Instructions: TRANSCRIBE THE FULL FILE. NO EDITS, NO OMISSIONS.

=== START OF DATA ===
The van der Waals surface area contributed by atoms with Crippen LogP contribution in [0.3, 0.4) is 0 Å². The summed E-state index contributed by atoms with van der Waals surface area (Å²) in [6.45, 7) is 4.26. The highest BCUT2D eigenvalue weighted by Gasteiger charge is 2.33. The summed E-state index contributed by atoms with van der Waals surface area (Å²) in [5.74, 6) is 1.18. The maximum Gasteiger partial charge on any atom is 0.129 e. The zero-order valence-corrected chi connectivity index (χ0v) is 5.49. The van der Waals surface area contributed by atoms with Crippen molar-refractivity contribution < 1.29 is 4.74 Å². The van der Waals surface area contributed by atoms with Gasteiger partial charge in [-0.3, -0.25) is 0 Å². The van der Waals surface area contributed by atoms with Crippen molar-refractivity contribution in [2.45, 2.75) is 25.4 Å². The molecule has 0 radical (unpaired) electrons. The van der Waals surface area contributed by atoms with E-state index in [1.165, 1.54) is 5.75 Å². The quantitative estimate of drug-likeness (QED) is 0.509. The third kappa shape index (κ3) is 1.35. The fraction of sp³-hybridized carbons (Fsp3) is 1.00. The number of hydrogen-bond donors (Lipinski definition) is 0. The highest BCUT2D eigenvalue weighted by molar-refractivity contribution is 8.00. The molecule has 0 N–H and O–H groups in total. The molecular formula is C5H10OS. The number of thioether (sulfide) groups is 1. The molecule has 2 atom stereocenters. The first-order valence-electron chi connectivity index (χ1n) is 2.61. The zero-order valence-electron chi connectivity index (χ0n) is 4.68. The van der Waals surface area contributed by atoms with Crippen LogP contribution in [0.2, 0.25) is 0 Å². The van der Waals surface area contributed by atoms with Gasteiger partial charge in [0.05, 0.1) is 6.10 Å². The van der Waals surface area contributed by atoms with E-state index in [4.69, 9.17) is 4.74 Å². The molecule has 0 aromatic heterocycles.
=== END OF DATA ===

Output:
The van der Waals surface area contributed by atoms with Crippen LogP contribution in [0.3, 0.4) is 0 Å². The summed E-state index contributed by atoms with van der Waals surface area (Å²) in [6.45, 7) is 4.26. The highest BCUT2D eigenvalue weighted by Gasteiger charge is 2.33. The summed E-state index contributed by atoms with van der Waals surface area (Å²) in [5.74, 6) is 1.18. The maximum Gasteiger partial charge on any atom is 0.129 e. The zero-order valence-corrected chi connectivity index (χ0v) is 5.49. The van der Waals surface area contributed by atoms with Crippen molar-refractivity contribution < 1.29 is 4.74 Å². The van der Waals surface area contributed by atoms with Gasteiger partial charge in [-0.3, -0.25) is 0 Å². The van der Waals surface area contributed by atoms with Crippen molar-refractivity contribution in [2.45, 2.75) is 25.4 Å². The molecule has 0 radical (unpaired) electrons. The van der Waals surface area contributed by atoms with E-state index in [1.165, 1.54) is 5.75 Å². The quantitative estimate of drug-likeness (QED) is 0.509. The third kappa shape index (κ3) is 1.35. The fraction of sp³-hybridized carbons (Fsp3) is 1.00. The number of hydrogen-bond donors (Lipinski definition) is 0. The highest BCUT2D eigenvalue weighted by molar-refractivity contribution is 8.00. The molecule has 0 N–H and O–H groups in total. The molecular formula is C5H10OS. The number of thioether (sulfide) groups is 1. The molecule has 2 atom stereocenters. The first-order valence-electron chi connectivity index (χ1n) is 2.61. The zero-order valence-electron chi connectivity index (χ0n) is 4.68. The van der Waals surface area contributed by atoms with Crippen LogP contribution in [0.2, 0.25) is 0 Å². The van der Waals surface area contributed by atoms with Gasteiger partial charge in [0.05, 0.1) is 6.10 Å². The van der Waals surface area contributed by atoms with E-state index in [4.69, 9.17) is 4.74 Å². The molecule has 0 aromatic heterocycles.